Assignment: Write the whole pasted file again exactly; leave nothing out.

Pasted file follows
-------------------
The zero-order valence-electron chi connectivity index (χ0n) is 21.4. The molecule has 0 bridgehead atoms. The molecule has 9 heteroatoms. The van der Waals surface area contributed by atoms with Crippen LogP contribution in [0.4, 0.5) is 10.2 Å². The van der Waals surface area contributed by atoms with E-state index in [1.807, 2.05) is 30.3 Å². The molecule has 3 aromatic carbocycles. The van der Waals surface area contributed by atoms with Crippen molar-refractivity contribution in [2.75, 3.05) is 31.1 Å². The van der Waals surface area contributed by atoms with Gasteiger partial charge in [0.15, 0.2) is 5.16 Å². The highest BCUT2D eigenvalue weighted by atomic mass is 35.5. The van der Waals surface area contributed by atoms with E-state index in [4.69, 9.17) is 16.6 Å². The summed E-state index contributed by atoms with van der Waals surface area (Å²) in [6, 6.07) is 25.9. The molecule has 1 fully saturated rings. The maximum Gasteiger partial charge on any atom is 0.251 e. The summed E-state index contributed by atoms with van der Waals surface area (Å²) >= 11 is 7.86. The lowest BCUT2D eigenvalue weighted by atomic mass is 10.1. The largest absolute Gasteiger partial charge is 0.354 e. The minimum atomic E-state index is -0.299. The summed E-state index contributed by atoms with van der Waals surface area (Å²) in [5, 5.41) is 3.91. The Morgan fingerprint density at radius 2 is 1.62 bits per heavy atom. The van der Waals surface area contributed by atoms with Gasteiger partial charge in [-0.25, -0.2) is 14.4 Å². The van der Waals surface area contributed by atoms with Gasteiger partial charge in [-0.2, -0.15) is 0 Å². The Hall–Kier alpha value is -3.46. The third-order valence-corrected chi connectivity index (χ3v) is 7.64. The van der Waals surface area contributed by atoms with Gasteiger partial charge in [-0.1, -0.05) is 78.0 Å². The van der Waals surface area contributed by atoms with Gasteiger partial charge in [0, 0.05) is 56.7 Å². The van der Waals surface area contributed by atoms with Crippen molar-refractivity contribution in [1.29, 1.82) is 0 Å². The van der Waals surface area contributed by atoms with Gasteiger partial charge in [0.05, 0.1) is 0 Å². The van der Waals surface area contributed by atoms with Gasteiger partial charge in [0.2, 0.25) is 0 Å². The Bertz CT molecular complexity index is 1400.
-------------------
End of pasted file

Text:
The zero-order valence-electron chi connectivity index (χ0n) is 21.4. The molecule has 0 bridgehead atoms. The molecule has 9 heteroatoms. The van der Waals surface area contributed by atoms with Crippen LogP contribution in [0.4, 0.5) is 10.2 Å². The van der Waals surface area contributed by atoms with E-state index in [1.807, 2.05) is 30.3 Å². The molecule has 3 aromatic carbocycles. The van der Waals surface area contributed by atoms with Crippen molar-refractivity contribution in [2.75, 3.05) is 31.1 Å². The van der Waals surface area contributed by atoms with Gasteiger partial charge in [0.15, 0.2) is 5.16 Å². The highest BCUT2D eigenvalue weighted by atomic mass is 35.5. The van der Waals surface area contributed by atoms with E-state index in [4.69, 9.17) is 16.6 Å². The summed E-state index contributed by atoms with van der Waals surface area (Å²) in [6, 6.07) is 25.9. The molecule has 1 fully saturated rings. The maximum Gasteiger partial charge on any atom is 0.251 e. The summed E-state index contributed by atoms with van der Waals surface area (Å²) >= 11 is 7.86. The lowest BCUT2D eigenvalue weighted by atomic mass is 10.1. The largest absolute Gasteiger partial charge is 0.354 e. The minimum atomic E-state index is -0.299. The summed E-state index contributed by atoms with van der Waals surface area (Å²) in [5, 5.41) is 3.91. The Morgan fingerprint density at radius 2 is 1.62 bits per heavy atom. The van der Waals surface area contributed by atoms with Gasteiger partial charge in [-0.25, -0.2) is 14.4 Å². The van der Waals surface area contributed by atoms with Gasteiger partial charge in [-0.2, -0.15) is 0 Å². The Hall–Kier alpha value is -3.46. The third-order valence-corrected chi connectivity index (χ3v) is 7.64. The van der Waals surface area contributed by atoms with Gasteiger partial charge in [-0.1, -0.05) is 78.0 Å². The van der Waals surface area contributed by atoms with Gasteiger partial charge in [0, 0.05) is 56.7 Å². The van der Waals surface area contributed by atoms with Crippen molar-refractivity contribution in [1.29, 1.82) is 0 Å². The van der Waals surface area contributed by atoms with Gasteiger partial charge in [0.05, 0.1) is 0 Å². The van der Waals surface area contributed by atoms with Gasteiger partial charge in [0.2, 0.25) is 0 Å². The Bertz CT molecular complexity index is 1400.